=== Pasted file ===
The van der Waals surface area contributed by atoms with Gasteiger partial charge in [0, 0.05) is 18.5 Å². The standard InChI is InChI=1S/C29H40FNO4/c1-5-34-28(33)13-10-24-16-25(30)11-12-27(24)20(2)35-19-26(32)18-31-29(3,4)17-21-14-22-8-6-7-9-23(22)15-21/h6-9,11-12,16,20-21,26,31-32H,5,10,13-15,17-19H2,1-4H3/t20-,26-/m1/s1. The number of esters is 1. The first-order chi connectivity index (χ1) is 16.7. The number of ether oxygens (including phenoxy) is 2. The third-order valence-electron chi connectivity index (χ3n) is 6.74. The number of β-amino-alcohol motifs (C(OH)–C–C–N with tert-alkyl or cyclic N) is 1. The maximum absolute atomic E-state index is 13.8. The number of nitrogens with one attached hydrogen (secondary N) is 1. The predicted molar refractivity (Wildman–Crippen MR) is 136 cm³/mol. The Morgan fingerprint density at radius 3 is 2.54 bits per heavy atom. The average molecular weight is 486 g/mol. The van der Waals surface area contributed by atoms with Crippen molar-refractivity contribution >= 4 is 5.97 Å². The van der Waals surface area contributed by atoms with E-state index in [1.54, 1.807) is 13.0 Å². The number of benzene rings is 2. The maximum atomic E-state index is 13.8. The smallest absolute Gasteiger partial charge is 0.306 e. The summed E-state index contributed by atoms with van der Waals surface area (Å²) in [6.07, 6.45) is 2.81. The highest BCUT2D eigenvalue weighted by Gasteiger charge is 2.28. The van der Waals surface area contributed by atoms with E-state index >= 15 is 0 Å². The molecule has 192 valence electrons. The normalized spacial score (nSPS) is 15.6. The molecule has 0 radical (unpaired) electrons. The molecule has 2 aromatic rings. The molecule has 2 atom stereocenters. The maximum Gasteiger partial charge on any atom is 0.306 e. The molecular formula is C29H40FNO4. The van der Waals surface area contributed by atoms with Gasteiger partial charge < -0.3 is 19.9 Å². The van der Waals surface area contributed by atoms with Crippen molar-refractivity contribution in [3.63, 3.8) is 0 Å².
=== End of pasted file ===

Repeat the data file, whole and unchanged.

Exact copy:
The van der Waals surface area contributed by atoms with Gasteiger partial charge in [0, 0.05) is 18.5 Å². The standard InChI is InChI=1S/C29H40FNO4/c1-5-34-28(33)13-10-24-16-25(30)11-12-27(24)20(2)35-19-26(32)18-31-29(3,4)17-21-14-22-8-6-7-9-23(22)15-21/h6-9,11-12,16,20-21,26,31-32H,5,10,13-15,17-19H2,1-4H3/t20-,26-/m1/s1. The number of esters is 1. The first-order chi connectivity index (χ1) is 16.7. The number of ether oxygens (including phenoxy) is 2. The third-order valence-electron chi connectivity index (χ3n) is 6.74. The number of β-amino-alcohol motifs (C(OH)–C–C–N with tert-alkyl or cyclic N) is 1. The maximum absolute atomic E-state index is 13.8. The number of nitrogens with one attached hydrogen (secondary N) is 1. The predicted molar refractivity (Wildman–Crippen MR) is 136 cm³/mol. The Morgan fingerprint density at radius 3 is 2.54 bits per heavy atom. The average molecular weight is 486 g/mol. The van der Waals surface area contributed by atoms with Crippen molar-refractivity contribution >= 4 is 5.97 Å². The van der Waals surface area contributed by atoms with E-state index in [1.54, 1.807) is 13.0 Å². The number of benzene rings is 2. The maximum atomic E-state index is 13.8. The smallest absolute Gasteiger partial charge is 0.306 e. The summed E-state index contributed by atoms with van der Waals surface area (Å²) in [6.07, 6.45) is 2.81. The highest BCUT2D eigenvalue weighted by Gasteiger charge is 2.28. The van der Waals surface area contributed by atoms with E-state index >= 15 is 0 Å². The molecule has 192 valence electrons. The normalized spacial score (nSPS) is 15.6. The molecule has 0 radical (unpaired) electrons. The molecule has 2 aromatic rings. The molecule has 2 atom stereocenters. The maximum Gasteiger partial charge on any atom is 0.306 e. The molecular formula is C29H40FNO4. The van der Waals surface area contributed by atoms with Gasteiger partial charge < -0.3 is 19.9 Å². The van der Waals surface area contributed by atoms with Crippen molar-refractivity contribution in [3.63, 3.8) is 0 Å².